Tony Blinken’s Tiny Island Diplomacy

Foreign Minister Antony Blinken


Photo:

Olivier Douliery / Associated Press

Even in an age of cyberattacks and hypersonic weapons, American strategists are discovering that outdated physical geography remains a key issue in the US-China competition. As a consequence, the sparsely populated island nations of the Pacific are receiving increasing attention from the United States and its allies. The latest example is the joint investment of the United States, Japan and Australia in an undersea cable connecting the Federated States of Micronesia (FSM), Kiribati and Nauru.

Saturday of the Ministry of Foreign Affairs press release title, “Joint Statement on Improving Telecommunications Operations in Eastern Micronesia,” may not suggest a geopolitical watershed. The recipient countries have a total population not much larger than Boise, Idaho and GDP many times lower. But they do include 641 of them (mostly in the FSM) in the same important ocean area as the US bases in Guam, Hawaii and Australia.

China’s strategists are well aware that if they can exercise more influence over these small nations, they will be in a better position to force the United States Navy out of the Western Pacific — in a military conflict or through a gradual shift in the balance of power. In 2019, Beijing persuaded Kiribati to transfer diplomatic recognition from US-aligned Taiwan to China, and this year China announced plans for an airstrip over part of the archipelago.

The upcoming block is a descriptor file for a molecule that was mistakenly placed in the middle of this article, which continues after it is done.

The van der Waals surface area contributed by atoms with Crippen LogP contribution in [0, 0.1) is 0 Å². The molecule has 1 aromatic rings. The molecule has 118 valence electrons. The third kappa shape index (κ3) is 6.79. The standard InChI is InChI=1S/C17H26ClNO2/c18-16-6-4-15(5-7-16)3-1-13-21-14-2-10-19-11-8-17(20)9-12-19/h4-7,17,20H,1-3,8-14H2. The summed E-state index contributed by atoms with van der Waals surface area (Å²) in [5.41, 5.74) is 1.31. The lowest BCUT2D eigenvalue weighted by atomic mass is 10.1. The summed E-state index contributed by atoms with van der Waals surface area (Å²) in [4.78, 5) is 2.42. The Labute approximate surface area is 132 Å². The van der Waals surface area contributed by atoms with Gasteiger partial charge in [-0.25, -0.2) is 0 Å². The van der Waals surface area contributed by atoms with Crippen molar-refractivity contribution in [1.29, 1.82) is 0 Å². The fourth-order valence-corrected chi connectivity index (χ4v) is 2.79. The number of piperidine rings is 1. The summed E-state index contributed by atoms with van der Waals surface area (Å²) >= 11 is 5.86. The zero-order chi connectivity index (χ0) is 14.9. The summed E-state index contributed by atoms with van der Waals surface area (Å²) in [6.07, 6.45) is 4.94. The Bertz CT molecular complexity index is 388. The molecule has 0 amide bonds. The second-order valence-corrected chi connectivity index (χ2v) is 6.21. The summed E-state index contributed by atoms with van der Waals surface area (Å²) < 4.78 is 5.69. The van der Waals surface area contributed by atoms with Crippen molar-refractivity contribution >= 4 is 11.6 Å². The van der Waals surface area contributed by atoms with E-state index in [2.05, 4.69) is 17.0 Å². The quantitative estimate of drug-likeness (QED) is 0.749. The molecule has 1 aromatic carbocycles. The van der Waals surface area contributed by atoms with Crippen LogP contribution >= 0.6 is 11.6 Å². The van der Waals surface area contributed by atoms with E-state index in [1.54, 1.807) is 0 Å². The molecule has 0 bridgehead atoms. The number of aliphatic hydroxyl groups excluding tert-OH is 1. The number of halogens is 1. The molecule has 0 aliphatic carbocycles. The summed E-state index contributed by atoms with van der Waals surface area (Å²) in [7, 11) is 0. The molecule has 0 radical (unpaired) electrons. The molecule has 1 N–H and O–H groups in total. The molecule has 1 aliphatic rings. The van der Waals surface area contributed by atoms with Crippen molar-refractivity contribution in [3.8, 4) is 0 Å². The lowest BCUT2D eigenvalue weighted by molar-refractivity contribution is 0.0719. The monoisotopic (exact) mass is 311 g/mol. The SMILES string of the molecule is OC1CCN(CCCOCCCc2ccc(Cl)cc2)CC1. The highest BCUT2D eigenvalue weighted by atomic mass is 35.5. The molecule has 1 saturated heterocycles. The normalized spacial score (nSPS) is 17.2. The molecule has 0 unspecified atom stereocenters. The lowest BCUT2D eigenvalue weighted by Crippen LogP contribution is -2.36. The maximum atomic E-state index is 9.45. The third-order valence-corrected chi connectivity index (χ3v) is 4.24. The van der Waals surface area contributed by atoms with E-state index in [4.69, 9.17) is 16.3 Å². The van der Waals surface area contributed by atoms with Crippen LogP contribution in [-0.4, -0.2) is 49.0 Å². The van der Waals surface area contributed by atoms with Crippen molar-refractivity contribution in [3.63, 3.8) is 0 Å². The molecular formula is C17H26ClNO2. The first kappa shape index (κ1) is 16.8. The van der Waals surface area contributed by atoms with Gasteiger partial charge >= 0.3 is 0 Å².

FSM has also received increasing investment from China, and it has considered Beijing’s offer to build an undersea internet cable. However, the United States and its allies prevailed over the island governments in behind-the-scenes foreign policy. The joint statement said the investment would “meet real needs” and “respect sovereignty” —a veiled reference to how China is using infrastructure investment as a cover for leverage. politics or espionage.

Diplomacy alone will not be enough to maintain America’s position in the Pacific in the face of China’s growing military reach. But small victories like this one show that the US has recognized the strategic significance of China’s incursions into the Pacific islands and is taking steps to address them.

The Journal’s Editorial Report: A diplomatic boycott of the Olympic Games may not be enough. Image: Mandel Ngan / AFP via Getty Images

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https://www.wsj.com/articles/tony-blinkens-tiny-island-diplomacy-china-us-micronesia-kiribati-nauru-11639520693 Tony Blinken’s Tiny Island Diplomacy

Ethan Gach

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